It probably didn’t help that former philosopher friend’s enthusiasm wasn’t distinct from his material interests, though. It’s always a bad look to run apologetics for a faction that allows poor behaviour, while simultaneously sniffing around its members for favorable blurbs for or reviews of your books.

In the public sphere, philosophy can get ugly. And stupid.

***

Separating the character of the person saying a thing from the thing they’re saying is a nice distinction to make if what you’re interested in is pure argument. If you can manage it, and you’re in the place for it, then yeah; great. The practicalities of advocacy in the public sphere don’t work like that, though.

Maybe you’ll criticize people for going the ad hom or tu quoque. Fair enough. They’re fallacies for a reason. Argumentational fuck-ups.

Maybe you’ll criticize folks for being too politically pure, too vain, for dismissing a truth told by a flawed person. And maybe you’ll be right. It happens. It happens too damn often, truth be told.

It’s also possible though, that making a distinction between interlocutor and argument is itself something that’s possible to be too pure, and too vain about.

“I distinguish between the truth of this statement, and the deplorable character of the person making it! The two aren’t contingent! Look at how rational I am!”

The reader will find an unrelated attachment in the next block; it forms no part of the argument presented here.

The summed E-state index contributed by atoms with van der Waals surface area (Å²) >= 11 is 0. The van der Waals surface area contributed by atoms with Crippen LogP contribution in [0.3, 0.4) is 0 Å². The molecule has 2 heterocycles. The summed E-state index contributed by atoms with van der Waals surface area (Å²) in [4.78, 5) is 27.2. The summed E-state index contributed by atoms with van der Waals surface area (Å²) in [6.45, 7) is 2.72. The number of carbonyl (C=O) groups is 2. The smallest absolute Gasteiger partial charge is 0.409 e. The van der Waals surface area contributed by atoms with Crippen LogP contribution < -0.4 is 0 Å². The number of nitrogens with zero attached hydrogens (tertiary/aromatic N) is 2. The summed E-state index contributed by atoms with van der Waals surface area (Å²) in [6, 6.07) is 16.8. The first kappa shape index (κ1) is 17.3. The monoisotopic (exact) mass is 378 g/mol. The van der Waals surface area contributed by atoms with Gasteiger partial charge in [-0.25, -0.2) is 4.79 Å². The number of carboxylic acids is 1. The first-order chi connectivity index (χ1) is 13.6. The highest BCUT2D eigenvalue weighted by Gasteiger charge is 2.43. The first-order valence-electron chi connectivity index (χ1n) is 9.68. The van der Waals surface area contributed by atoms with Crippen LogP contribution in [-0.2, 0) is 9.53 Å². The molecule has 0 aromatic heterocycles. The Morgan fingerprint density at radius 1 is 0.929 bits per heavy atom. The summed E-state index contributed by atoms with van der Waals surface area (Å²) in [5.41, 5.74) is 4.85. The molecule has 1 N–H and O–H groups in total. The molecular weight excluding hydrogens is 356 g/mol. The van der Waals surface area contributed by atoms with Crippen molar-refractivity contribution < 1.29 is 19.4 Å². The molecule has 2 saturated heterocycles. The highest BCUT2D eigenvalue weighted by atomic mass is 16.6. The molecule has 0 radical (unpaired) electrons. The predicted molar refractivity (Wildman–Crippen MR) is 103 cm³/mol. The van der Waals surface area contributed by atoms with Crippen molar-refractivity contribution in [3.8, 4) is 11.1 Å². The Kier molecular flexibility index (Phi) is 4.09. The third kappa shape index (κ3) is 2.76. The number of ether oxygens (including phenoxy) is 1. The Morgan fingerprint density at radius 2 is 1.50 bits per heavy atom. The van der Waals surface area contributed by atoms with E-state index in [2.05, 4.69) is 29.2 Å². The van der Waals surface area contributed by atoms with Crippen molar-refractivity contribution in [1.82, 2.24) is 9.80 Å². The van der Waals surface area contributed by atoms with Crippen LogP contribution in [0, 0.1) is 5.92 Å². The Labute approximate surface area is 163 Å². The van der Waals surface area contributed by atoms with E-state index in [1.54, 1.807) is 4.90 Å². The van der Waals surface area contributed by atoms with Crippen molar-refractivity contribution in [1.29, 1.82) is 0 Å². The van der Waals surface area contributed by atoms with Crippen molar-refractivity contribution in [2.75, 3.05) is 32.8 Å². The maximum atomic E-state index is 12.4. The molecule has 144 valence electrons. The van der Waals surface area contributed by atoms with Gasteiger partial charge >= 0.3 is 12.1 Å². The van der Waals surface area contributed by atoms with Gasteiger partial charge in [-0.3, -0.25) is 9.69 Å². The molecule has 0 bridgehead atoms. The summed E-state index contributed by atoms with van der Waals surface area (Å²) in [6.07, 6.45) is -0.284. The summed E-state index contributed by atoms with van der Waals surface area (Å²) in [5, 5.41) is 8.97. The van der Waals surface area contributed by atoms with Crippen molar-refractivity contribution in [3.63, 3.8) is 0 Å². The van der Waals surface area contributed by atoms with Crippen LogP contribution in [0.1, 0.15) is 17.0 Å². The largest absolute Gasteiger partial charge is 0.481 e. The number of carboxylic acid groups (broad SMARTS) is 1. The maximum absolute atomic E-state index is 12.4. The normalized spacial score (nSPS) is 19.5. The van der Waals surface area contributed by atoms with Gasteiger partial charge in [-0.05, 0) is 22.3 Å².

Well whoop-dee-doo. Here’s a cigar. Maybe you’ll tell folks to be more rational too, because that always works.

A couple of practical questions back on the topic of liberalism, again: Is it reasonable to expect that people will be convinced of the worth of free speech by an argument where the very advocates for free speech you cite clearly don’t believe in free speech themselves? Is it reasonable to expect that people will be compelled when they have grounds for just the reasonable suspicion that your sources don’t actually find free speech plausible, or are at best, actually ambivalent about it?

We’re talking ordinary members of the public here, not your students. Not people looking for a grade or for an academic pat on the head. And to be clear I’m not expecting perfection here; my choice of “clearly” and “reasonable suspicion” above are deliberate.

Advocacy for free speech in the public sphere is a practical concern. Something that may not matter to the truth state of a claim may very well decide the outcome of a given outreach effort in service to that claim. An interlocutor may not follow your logic, but may be an excellent judge of character, and to some extent, of who not to trust. Your being naïve about your allies and colleagues may not help in light of this – it may expose you as a rube, and paint your cause as untrustworthy.

I don’t know about you lot, but at the end of it all, I’d still rather live in a world where free speech exists, than live in a world where it doesn’t, but where philosophers can virtue signal to each other that they’ve all discussed the matter with the utmost purity of argument, in accordance with convention.

Accommodations must be made, but that works both ways. Liberal philosophers are going to have to sacrifice some of their academic sensibilities, at least when asking for the ears of the non-philosophers out there.

***

It’s generally good form, in terms of being compelling, to start out with your agreements before going on to state your disagreements. It’s also good form for philosophers to not be compelled by these kinds of tactics, so I’m going to give myself a pass here. My agreements, hence, are up-back.